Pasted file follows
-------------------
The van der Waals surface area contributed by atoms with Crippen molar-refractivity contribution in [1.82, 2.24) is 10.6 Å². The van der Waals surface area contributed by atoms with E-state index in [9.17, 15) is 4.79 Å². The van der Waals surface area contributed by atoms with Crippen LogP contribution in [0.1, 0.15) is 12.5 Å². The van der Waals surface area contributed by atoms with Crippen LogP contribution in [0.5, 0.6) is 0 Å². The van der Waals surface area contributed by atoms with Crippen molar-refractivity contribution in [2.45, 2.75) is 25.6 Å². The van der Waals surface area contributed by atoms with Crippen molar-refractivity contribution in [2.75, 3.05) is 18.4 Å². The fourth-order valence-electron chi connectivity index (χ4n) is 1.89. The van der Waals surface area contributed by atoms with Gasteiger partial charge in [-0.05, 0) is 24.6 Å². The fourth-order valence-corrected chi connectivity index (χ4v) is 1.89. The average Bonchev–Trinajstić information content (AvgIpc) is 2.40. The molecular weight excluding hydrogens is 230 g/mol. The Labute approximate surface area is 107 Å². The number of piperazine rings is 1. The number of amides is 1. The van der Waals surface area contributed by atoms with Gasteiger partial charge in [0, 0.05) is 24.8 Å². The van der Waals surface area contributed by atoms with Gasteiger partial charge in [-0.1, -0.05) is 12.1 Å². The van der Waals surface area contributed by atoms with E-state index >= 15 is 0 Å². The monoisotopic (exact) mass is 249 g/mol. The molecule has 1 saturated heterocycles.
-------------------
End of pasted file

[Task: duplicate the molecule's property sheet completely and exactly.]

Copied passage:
The van der Waals surface area contributed by atoms with Crippen molar-refractivity contribution in [1.82, 2.24) is 10.6 Å². The van der Waals surface area contributed by atoms with E-state index in [9.17, 15) is 4.79 Å². The van der Waals surface area contributed by atoms with Crippen LogP contribution in [0.1, 0.15) is 12.5 Å². The van der Waals surface area contributed by atoms with Crippen LogP contribution in [0.5, 0.6) is 0 Å². The van der Waals surface area contributed by atoms with Crippen molar-refractivity contribution in [2.45, 2.75) is 25.6 Å². The van der Waals surface area contributed by atoms with Crippen molar-refractivity contribution in [2.75, 3.05) is 18.4 Å². The fourth-order valence-electron chi connectivity index (χ4n) is 1.89. The van der Waals surface area contributed by atoms with Gasteiger partial charge in [-0.05, 0) is 24.6 Å². The fourth-order valence-corrected chi connectivity index (χ4v) is 1.89. The average Bonchev–Trinajstić information content (AvgIpc) is 2.40. The molecular weight excluding hydrogens is 230 g/mol. The Labute approximate surface area is 107 Å². The number of piperazine rings is 1. The number of amides is 1. The van der Waals surface area contributed by atoms with Gasteiger partial charge in [0, 0.05) is 24.8 Å². The van der Waals surface area contributed by atoms with Gasteiger partial charge in [-0.1, -0.05) is 12.1 Å². The van der Waals surface area contributed by atoms with E-state index >= 15 is 0 Å². The monoisotopic (exact) mass is 249 g/mol. The molecule has 1 saturated heterocycles.